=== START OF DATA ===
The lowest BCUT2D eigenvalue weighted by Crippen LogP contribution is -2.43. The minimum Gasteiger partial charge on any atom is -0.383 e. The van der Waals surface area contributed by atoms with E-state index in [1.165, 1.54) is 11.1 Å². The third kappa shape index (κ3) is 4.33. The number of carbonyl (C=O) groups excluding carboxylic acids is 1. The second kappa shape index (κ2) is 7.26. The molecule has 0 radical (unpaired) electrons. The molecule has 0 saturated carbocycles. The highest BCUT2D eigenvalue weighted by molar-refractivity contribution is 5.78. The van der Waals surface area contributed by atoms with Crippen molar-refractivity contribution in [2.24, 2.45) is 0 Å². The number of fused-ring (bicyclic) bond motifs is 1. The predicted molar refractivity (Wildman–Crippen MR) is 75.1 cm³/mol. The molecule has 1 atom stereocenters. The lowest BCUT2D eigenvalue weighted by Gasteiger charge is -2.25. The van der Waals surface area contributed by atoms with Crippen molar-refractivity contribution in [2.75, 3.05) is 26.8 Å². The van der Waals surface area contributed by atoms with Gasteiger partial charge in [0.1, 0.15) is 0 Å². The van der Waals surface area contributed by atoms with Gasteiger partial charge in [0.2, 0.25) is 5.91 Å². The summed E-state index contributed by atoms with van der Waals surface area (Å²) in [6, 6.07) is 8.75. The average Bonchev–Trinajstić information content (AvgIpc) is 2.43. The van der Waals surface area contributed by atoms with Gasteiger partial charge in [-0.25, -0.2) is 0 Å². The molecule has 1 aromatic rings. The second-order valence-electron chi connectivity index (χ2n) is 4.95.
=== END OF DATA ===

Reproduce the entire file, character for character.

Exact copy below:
The lowest BCUT2D eigenvalue weighted by Crippen LogP contribution is -2.43. The minimum Gasteiger partial charge on any atom is -0.383 e. The van der Waals surface area contributed by atoms with E-state index in [1.165, 1.54) is 11.1 Å². The third kappa shape index (κ3) is 4.33. The number of carbonyl (C=O) groups excluding carboxylic acids is 1. The second kappa shape index (κ2) is 7.26. The molecule has 0 radical (unpaired) electrons. The molecule has 0 saturated carbocycles. The highest BCUT2D eigenvalue weighted by molar-refractivity contribution is 5.78. The van der Waals surface area contributed by atoms with Crippen molar-refractivity contribution in [2.24, 2.45) is 0 Å². The number of fused-ring (bicyclic) bond motifs is 1. The predicted molar refractivity (Wildman–Crippen MR) is 75.1 cm³/mol. The molecule has 1 atom stereocenters. The lowest BCUT2D eigenvalue weighted by Gasteiger charge is -2.25. The van der Waals surface area contributed by atoms with Crippen molar-refractivity contribution in [2.75, 3.05) is 26.8 Å². The van der Waals surface area contributed by atoms with Gasteiger partial charge in [0.1, 0.15) is 0 Å². The van der Waals surface area contributed by atoms with Gasteiger partial charge in [0.2, 0.25) is 5.91 Å². The summed E-state index contributed by atoms with van der Waals surface area (Å²) in [6, 6.07) is 8.75. The average Bonchev–Trinajstić information content (AvgIpc) is 2.43. The van der Waals surface area contributed by atoms with Gasteiger partial charge in [-0.25, -0.2) is 0 Å². The molecule has 1 aromatic rings. The second-order valence-electron chi connectivity index (χ2n) is 4.95.